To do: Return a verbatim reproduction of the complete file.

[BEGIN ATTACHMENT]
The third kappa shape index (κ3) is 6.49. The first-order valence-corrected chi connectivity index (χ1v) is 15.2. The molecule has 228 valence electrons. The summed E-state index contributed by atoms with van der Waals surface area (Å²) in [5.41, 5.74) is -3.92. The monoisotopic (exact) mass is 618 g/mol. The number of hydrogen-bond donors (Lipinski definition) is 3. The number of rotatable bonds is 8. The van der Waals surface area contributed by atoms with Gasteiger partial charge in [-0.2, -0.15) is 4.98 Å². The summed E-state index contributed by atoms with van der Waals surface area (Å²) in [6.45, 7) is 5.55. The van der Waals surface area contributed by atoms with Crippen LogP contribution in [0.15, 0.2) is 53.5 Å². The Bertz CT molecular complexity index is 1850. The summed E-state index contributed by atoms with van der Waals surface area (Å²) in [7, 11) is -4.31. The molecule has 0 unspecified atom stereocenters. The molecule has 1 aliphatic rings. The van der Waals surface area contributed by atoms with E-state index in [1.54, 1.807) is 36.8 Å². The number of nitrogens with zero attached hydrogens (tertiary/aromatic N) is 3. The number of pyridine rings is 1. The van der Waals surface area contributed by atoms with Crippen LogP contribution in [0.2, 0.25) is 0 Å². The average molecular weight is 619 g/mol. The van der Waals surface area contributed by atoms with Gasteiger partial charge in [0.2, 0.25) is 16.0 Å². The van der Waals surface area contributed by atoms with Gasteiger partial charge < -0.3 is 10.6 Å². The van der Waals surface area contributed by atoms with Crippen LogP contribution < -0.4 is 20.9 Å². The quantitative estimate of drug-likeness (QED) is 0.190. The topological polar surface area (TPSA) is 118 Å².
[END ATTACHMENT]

The third kappa shape index (κ3) is 6.49. The first-order valence-corrected chi connectivity index (χ1v) is 15.2. The molecule has 228 valence electrons. The summed E-state index contributed by atoms with van der Waals surface area (Å²) in [5.41, 5.74) is -3.92. The monoisotopic (exact) mass is 618 g/mol. The number of hydrogen-bond donors (Lipinski definition) is 3. The number of rotatable bonds is 8. The van der Waals surface area contributed by atoms with Gasteiger partial charge in [-0.2, -0.15) is 4.98 Å². The summed E-state index contributed by atoms with van der Waals surface area (Å²) in [6.45, 7) is 5.55. The van der Waals surface area contributed by atoms with Crippen LogP contribution in [0.15, 0.2) is 53.5 Å². The Bertz CT molecular complexity index is 1850. The summed E-state index contributed by atoms with van der Waals surface area (Å²) in [7, 11) is -4.31. The molecule has 0 unspecified atom stereocenters. The molecule has 1 aliphatic rings. The van der Waals surface area contributed by atoms with E-state index in [1.54, 1.807) is 36.8 Å². The number of nitrogens with zero attached hydrogens (tertiary/aromatic N) is 3. The number of pyridine rings is 1. The van der Waals surface area contributed by atoms with Crippen LogP contribution in [0.2, 0.25) is 0 Å². The average molecular weight is 619 g/mol. The van der Waals surface area contributed by atoms with Gasteiger partial charge in [0.2, 0.25) is 16.0 Å². The van der Waals surface area contributed by atoms with Gasteiger partial charge < -0.3 is 10.6 Å². The van der Waals surface area contributed by atoms with Crippen LogP contribution < -0.4 is 20.9 Å². The quantitative estimate of drug-likeness (QED) is 0.190. The topological polar surface area (TPSA) is 118 Å².